## 1. Introduction

[2] Precipitation simulation is one of the key features of hydrological models, agricultural models, and climate impact studies [*Kleiber et al.*, 2011]. Sufficiently long series of precipitation records are needed for catchment water management, drought characterization and prediction, and crop growth simulation. However, historical records of precipitation with desired spatial and temporal resolution are almost always insufficient. Moreover, it is difficult to quantify the uncertainty of model results from only a single sequence of realizations. On the other hand, there is considerable discussion these days that climate change is contributing to the increase in frequencies and magnitudes of precipitation extremes, leading to floods or droughts, and hence evaluating changes in precipitation extremes is receiving significant attention [*Solomon et al.*, 2007; *Lenderink and Meijgaard*, 2008; *Hardwick Jones et al.*, 2010]. Therefore, realistically modeling the full spectrum of precipitation is desired.

[3] Precipitation simulation dates back to the 1950s. Over the past decades, many simulation techniques have been developed [e.g., *Gabriel and Neumann*, 1962; *Katz*, 1974, 1977; *Todorovic and Woolhiser*, 1975; *Richardson*, 1981; *Stern and Coe*, 1984; *Lall and Sharma*, 1996; *Wilks*, 1998; *Rajagopalan and Lall*, 1999; *Parlange and Katz*, 2000; *Yan et al.*, 2002; *Harrold et al.*, 2003a, 2003b; *Chandler*, 2005; *Mehrotra and Sharma*, 2007a, 2007b; *Furrer and Katz*, 2007; *Zheng and Katz*, 2008a, 2008b; *Brissette et al.*, 2007]. Typically, daily precipitation is represented as a mixture of two distributions in a parametric, nonparametric, or semiparametric framework. One is discrete binary distribution modeling the wet or dry state of a given day, and the other is continuous distribution modeling nonzero precipitation amounts on wet days. A most recent review on precipitation simulation can be found by *Sharma and Mehrotra* [2010]. Overall, there are two acknowledged challenges in daily precipitation simulation. One is referred to as overdispersion [*Katz and Zheng*, 1998]. The other one is the loss of extreme precipitation events. The first problem concerns both the occurrence and amount processes of precipitation, whereas the second one mainly concerns the amount process. This paper focuses on the second problem.

[4] Since daily precipitation amount always shows a skewed distribution with a bias toward low values, it is usually modeled by distribution families which have right-skewed property [*Hundecha et al.*, 2009]. Different distributions, such as Kappa [*Mielke*, 1973], exponential [*Todorovic and Woolhiser*, 1975; *Roldan and Woolhiser*, 1982], gamma [*Ison et al.*, 1971; *Katz*, 1977; *Schoof et al.*, 2010], mixed exponential [*Roldan and Woolhiser*, 1982; *Wilks*, 1998, 1999], and truncated and power transformed normal distributions [*Bárdossy and Plate*, 1992; *Hutchinson*, 1995] have been used to model daily precipitation amount. The aforementioned families perform reasonably well in terms of reproducing averaging characteristics of precipitation. Nevertheless, none of them necessarily performs well in terms of simulating extremes [*Wilks*, 1999; *Furrer and Katz*, 2008]. Besides parametric approaches, nonparametric approaches also have been used for daily precipitation simulation. Synthetic precipitation is sequentially sampled from historical observations with replacement. Several limitations, especially with respect to extremes, inherent to the sampling scheme [*Furrer* and *Katz*, 2008], have been recognized, and corrected via nonparametric kernel density estimator (KDE) [*Lall and Sharma*, 1996; *Rajagopalan and Lall*, 1999]. Nevertheless, the likelihood for extremes to be generated is low [*Markovich*, 2007], leading to underestimated extreme rainfall. Reproducing the entire range of precipitation in synthetic series has been identified as a critical research need in both simulation and downscaling, and has inspired a recent flurry of research, like *Vrac and Naveau* [2007], *Furrer and Katz* [2008], and *Hundecha et al.* [2009], in which compound distributions are used for modeling precipitation amount. Problems involved in fitting these distributions include numerical instability, data sensitivity, supervised learning, and computational demand.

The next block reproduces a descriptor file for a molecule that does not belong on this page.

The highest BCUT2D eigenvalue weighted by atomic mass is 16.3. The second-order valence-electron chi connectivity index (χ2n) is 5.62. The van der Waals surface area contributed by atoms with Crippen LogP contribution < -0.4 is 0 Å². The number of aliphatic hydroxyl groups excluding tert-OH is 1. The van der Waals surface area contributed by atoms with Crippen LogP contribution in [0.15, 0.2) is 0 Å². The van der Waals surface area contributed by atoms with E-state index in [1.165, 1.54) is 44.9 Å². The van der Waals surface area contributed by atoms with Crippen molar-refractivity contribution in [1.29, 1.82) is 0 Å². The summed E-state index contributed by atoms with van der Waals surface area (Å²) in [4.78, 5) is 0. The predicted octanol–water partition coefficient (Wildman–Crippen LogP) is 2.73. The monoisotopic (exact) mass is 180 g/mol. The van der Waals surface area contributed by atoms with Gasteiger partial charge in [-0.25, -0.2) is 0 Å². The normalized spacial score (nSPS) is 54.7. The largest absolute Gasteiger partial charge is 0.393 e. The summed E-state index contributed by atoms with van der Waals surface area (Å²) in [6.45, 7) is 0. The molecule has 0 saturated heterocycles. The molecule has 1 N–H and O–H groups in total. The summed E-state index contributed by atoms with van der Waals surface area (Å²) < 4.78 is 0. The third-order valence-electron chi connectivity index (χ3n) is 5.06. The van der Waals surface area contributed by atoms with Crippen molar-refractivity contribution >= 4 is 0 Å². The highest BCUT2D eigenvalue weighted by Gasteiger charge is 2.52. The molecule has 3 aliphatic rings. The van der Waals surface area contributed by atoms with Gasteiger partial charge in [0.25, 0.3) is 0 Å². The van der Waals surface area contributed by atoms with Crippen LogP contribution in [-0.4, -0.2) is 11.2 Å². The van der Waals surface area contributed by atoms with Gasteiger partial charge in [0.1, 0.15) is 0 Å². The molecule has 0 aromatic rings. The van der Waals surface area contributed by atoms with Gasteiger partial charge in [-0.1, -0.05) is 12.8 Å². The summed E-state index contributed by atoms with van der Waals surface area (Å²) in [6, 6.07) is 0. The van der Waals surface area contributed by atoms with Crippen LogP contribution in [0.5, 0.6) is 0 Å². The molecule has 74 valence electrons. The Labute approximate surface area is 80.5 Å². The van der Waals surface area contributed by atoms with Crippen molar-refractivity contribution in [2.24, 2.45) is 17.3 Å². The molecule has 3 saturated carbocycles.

[5] The objective of this study therefore is to develop an efficient, reliable and relatively easy-to-implement method for simulating both the low to moderate and extreme rainfall. To that end, the specific objectives are to: (1) examine if the existing distributions are reliable to model precipitation amount in different climate divisions, (2) present a hybrid distribution to model the full spectrum of daily precipitation, (3) validate the hybrid distribution model, and (4) describe approaches for estimating parameters of the hybrid distribution. It is noted that the proposed distribution is not intended, however, to replace existing distributions, like those developed by *Vrac and Naveau* [2007] and *Furrer and Katz* [2008], but rather to complement them and to provide a more efficient, reliable, and less complicated approach to model the heavy tail distribution of precipitation amount without losing any goodness-of-fit.

[6] The paper is organized as follows. Formulating the objectives of the study in section 1, a short discussion of data to be used is given in section 2. Fundamental to the simulation of daily rainfall is the choice of a probability distribution which is described in section 3. A hybrid probability distribution is presented in section 4. Its evaluation is presented in section 5. Based on problems raised from real cases, three estimation approaches are presented in section 6. The paper is concluded in section 7.